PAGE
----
Individualisation is the process of developing from the surface ego to one’s true individuality. It is like a flower which blooms from a bud till it realises that it has to dry up and become a seed someday. The surface personality mostly revolves around the surface ego and when the ego becomes individualised its purpose is resolved and it is no longer needed. A much-developed mental being is more prone to vital disharmony as it falsely considers itself to be a genius or a master of itself. A poorly individualised vital being enjoys this attention and becomes vulnerable to all sorts of suggestions from outside. The capacity to make choices and own one’s decisions whether right or wrong without victimising oneself is a psychological marker of an individualised self. People who progressively become individualised do not depend heavily on external validation. They have an inner lens to view and accept themselves. They are better able to understand their mistakes and work towards them without getting too emotional.

In the context of bipolar disorder, impulsivity and dependency on external validation are aspects of an underdeveloped individual in the spiritual sense despite having grown up physically as an adult. Without being self-directed and reflective in accepting feedback for one’s actions, an individual is prone to experiencing disharmony in his/her emotional nature. It is important to note that having strong preferences doesn’t necessarily account for emotional maturity. It could be more of a mentalised masking of emotional vulnerability. Unfortunately, our education system has not given due importance to vital education, leading to a skewed overall development which is bent more towards development of some parts of the mental being.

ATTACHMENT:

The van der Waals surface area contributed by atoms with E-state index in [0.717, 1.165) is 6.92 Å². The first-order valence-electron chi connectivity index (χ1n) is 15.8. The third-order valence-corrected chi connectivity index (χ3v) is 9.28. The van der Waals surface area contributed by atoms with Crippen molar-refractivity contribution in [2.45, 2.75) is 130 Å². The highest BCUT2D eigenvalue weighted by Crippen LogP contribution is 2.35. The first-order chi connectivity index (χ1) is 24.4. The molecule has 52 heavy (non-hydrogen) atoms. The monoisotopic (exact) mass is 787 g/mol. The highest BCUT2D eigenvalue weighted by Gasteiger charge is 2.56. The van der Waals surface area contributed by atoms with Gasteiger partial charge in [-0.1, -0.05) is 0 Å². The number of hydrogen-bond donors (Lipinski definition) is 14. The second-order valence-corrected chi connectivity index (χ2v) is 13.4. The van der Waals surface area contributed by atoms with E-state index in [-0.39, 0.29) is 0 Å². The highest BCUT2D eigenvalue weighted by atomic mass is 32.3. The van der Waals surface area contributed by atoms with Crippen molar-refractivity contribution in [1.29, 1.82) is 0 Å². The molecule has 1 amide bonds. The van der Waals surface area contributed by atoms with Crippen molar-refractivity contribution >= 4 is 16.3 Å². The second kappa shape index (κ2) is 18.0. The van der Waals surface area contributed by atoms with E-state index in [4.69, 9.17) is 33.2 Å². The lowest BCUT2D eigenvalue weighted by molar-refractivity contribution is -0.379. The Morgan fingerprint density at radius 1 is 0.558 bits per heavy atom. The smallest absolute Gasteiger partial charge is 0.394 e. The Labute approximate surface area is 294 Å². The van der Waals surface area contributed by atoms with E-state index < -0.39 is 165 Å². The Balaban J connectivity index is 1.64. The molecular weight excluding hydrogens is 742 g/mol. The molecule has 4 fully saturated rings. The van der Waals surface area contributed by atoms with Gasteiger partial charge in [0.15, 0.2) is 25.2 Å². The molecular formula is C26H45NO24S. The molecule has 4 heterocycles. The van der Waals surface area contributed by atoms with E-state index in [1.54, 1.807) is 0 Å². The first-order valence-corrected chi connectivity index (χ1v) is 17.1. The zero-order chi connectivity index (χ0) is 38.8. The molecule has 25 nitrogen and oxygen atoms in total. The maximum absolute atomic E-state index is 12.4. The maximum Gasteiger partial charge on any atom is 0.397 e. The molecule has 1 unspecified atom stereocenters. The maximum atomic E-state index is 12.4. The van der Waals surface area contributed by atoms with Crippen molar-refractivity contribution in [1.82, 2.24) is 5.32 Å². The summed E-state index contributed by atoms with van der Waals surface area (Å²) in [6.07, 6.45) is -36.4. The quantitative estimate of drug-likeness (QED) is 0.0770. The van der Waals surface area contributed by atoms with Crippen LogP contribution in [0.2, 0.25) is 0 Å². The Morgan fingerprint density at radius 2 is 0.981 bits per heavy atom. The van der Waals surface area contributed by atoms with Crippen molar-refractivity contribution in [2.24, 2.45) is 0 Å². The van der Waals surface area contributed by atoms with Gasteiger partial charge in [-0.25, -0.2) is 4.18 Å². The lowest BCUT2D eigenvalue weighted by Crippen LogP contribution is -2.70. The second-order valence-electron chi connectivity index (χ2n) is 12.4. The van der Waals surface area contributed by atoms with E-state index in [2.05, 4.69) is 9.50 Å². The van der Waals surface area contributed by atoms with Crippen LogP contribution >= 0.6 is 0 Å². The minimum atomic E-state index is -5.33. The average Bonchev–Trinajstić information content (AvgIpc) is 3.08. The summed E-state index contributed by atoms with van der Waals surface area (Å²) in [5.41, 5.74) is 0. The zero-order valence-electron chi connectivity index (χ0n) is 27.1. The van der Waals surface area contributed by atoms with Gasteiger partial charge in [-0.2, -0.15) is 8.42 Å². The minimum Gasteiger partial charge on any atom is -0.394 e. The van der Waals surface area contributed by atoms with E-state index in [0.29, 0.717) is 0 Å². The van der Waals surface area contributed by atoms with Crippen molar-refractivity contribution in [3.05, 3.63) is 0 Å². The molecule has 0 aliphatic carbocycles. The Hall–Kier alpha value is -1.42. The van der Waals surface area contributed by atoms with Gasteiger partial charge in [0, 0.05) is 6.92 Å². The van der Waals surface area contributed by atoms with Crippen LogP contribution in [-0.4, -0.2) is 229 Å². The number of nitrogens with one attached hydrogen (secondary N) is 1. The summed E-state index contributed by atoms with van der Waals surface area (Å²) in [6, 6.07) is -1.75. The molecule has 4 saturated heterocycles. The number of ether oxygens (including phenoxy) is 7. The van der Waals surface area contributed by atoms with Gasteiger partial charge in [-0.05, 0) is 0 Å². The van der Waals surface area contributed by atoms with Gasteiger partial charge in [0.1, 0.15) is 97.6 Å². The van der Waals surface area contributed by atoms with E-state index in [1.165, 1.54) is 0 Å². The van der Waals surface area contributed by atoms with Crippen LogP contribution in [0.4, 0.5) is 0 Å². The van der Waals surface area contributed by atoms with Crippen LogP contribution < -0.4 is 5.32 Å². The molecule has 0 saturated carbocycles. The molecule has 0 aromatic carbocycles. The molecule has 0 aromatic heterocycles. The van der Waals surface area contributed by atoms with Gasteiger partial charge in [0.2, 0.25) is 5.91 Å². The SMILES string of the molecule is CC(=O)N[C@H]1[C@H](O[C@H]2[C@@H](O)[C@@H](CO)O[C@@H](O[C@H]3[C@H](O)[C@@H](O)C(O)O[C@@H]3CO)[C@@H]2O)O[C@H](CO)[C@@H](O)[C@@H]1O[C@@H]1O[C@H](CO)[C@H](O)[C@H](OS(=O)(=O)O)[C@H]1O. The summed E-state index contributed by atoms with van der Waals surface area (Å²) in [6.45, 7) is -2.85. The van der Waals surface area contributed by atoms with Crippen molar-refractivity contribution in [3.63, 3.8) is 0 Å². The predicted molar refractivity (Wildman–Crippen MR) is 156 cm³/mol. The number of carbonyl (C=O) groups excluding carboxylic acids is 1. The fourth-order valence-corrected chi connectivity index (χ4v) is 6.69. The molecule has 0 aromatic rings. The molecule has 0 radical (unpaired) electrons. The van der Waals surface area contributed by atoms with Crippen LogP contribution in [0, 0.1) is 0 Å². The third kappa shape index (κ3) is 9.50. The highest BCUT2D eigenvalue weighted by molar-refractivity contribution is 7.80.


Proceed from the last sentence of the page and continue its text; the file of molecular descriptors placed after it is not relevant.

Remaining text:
Integral ways to bridge vital progress

A harmony between light and shadow
“It is that everyone possesses in a large measure, and the exceptional individual in an increasing degree of precision, two opposite tendencies of character, in almost equal proportions, which are like the light and the shadow of the same thing. Thus, someone who has the capacity of being exceptionally generous will suddenly find an obstinate avarice rising up in his nature, the courageous man will be a coward in some part of his being and the good man will suddenly have wicked impulses (5)”

The above saying by the Mother portrays the lived dichotomies of present times. We all have parts which are lit up in the light, along with those who find pleasure and comfort in darkness. There is a tendency for some individuals to even find pleasure in pain. They identify with it and it becomes an emotional appendage in their times of crisis. They cut off from people and appear to be cold and distant from others’ emotions. Thus, one needs to first distance oneself from over-identification with the vital being. One is neither a depressed person or maniac, but owns some parts (shadows) which need transformation. The focus should be more on using the light to navigate the difficult vital by acknowledging its existence and choosing to act from an undivided will to transform.

Smile: an antidote to vital disharmony
“You simply chase away depression with a smile (6).”